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If you're just not a morning person, science says you may never be

https://www.vox.com/2016/3/18/11255942/morning-people-evening-chronotypes-sleeping

vox.com

If you're just not a morning person, science says you may never be
If Cassidy Sokolis ever needs to wake up before 11 am, she scatters three alarm clocks throughout her bedroom. Even then, she still often sleeps through the clamor. "It's really frustrating," Sokolis, a 21-year-old junior at Northern Arizona University, tells me. "People have mocked me for it, saying how lazy I am, that I'm not trying hard enough.

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Your Body is a Clock

Your Body is a Clock

Around 30 to 50 percent of people sleep between the hours of 11 pm and 7 am. Another 40 percents are either slightly morning people or slightly evening people.

To understand why some people are early birds while others are night owls, we have to take into consideration the body's circadian system.

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Early Bird or Night Owls

The body is an orchestra of organs, each providing an essential function. In this metaphor, the circadian rhythm is the conductor. The conductor makes every neurotransmitter, every hormone, and every chemical in the body cycle with the daily rhythm.

This makes us our sleep habits unique and tailored.

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Sleep Habits

Being a morning (or evening) person is inborn, genetic, and very hard to change.

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Tick Tock

Tick Tock
  • Every single cell of the body has clock genes, bits of DNA that flip on and off throughout the day.
  • Like the body as a whole, the cell's metabolism is scheduled for efficiency. Clock genes regulate the expression of between 5 and 20 percent of all the other genes in the cell.

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Social Jet Lag

When our personal clock is out of sync with the one of our society, our health suffers. 

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Less Sleep is dangerous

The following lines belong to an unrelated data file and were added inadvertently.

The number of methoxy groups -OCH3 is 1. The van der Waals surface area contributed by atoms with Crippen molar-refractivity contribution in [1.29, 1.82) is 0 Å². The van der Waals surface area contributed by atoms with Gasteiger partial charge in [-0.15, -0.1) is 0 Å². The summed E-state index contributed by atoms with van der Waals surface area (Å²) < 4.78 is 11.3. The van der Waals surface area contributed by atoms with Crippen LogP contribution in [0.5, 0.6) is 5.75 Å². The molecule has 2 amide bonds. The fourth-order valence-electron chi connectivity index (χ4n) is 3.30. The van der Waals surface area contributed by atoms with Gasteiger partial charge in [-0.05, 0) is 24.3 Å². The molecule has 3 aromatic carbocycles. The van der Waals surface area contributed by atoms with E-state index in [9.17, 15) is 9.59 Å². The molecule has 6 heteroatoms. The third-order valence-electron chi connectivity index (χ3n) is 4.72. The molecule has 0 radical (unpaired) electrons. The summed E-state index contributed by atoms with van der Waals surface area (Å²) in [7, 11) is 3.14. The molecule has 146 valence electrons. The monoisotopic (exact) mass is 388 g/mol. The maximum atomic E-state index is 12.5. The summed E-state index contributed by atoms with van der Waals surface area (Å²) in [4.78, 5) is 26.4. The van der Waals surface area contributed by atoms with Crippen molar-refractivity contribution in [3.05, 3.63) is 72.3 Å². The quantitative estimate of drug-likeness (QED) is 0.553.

Less Sleep is dangerous

It has been associated with higher blood pressure, body mass index, and increased calcification of the coronary artery.

  • In lab experiments, people who slept only five hours a night for one week became less sensitive to insulin, which makes it harder to maintain blood sugar levels.
  • In an overnight sleep study of 1,024 individuals, poor sleep was associated with the misregulation of the hunger hormones leptin and ghrelin.

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Jet lag

Jet Lag is a debility similar to a hangover. Jet Lag derives from the simple fact that jets travel so fast they leave your body rhythms behind.

Our biological clocks are synchronized to a 24-...

We take a few days to adjust

Our bodies take a few days to fully adjust, depending on not only how many time zones have been crossed, but also the direction of travel.

Usually, it would take five or six days to adjust to a six-hour shift in time zone. When you travel east, your body has a shorter time to synchronize with the regular 24-hour sun cycle. When you travel west, your body has extra time to adjust.

Speeding up the adjustment

Generally, the best way to fool your biological clock is to shift your internal rhythms before the flight.

  • Restrict light exposure to specific times.
  • Restrict rest and meals.
  • Adjust activities such as walking and running to specific times.
  • Use melatonin - the hormone that makes us sleepy - in small amounts. However, certain people should avoid melatonin.

The Circadian Rhythm

The Circadian Rhythm
  • The circadian rhythm is what we call our body's masterclock. It is the timekeeper of the body which keeps the cells in our body running smoothly, helps fights against ch...

Healthy Circadian Rhythm

Healthy circadian rhythms rely on regularity and stability— for the timing of light, the timing of exercise, and the timing of meals.

Our bodies are accustomed to the exposure of light and darkness on a regular basis. The circadian rhythm is reset on a daily basis and it is the one that determines the healthiness of our cellular health and sleeping patterns.

The Impact of Circadian Rhythms to Our Health

  • We slowly deteriorate our health whenever we disrupt the natural cycle of our circadian rhythm. It becomes disrupted with every late nights, irregular meal times, and using our phones in the middle of the night.
  • Extreme circadian instability is what happens when we do not take care of our internal clock. It often leads to a bunch of chronic health problems such as impaired immune function, obesity, and some forms of cancer.
  • The key to reduce the risk of health problems, stability is needed.

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Social Jet Lag

Irregular sleep schedules and broken sleep-wake times are not just an occasional traveling phenomenon, but a wider problem due to our social lives conflicting with our sleep patterns.

Our Internal Alarm Clock

Our internal body clocks are better programmed to help us sleep and wake up, according to our unique body chemistry and energy levels.

Ignoring our internal clocks in favor of the alarm clock, and following our social obligations, sacrificing on sleep, is taking its toll on our health.

Poor Sleep

As our sleep patterns shift, leading to poor or no rest, there are a bunch of diseases that become more likely:

  • Obesity
  • High blood pressure
  • Alzheimer's disease
  • Metabolic imbalances and diabetes
  • Heart disease.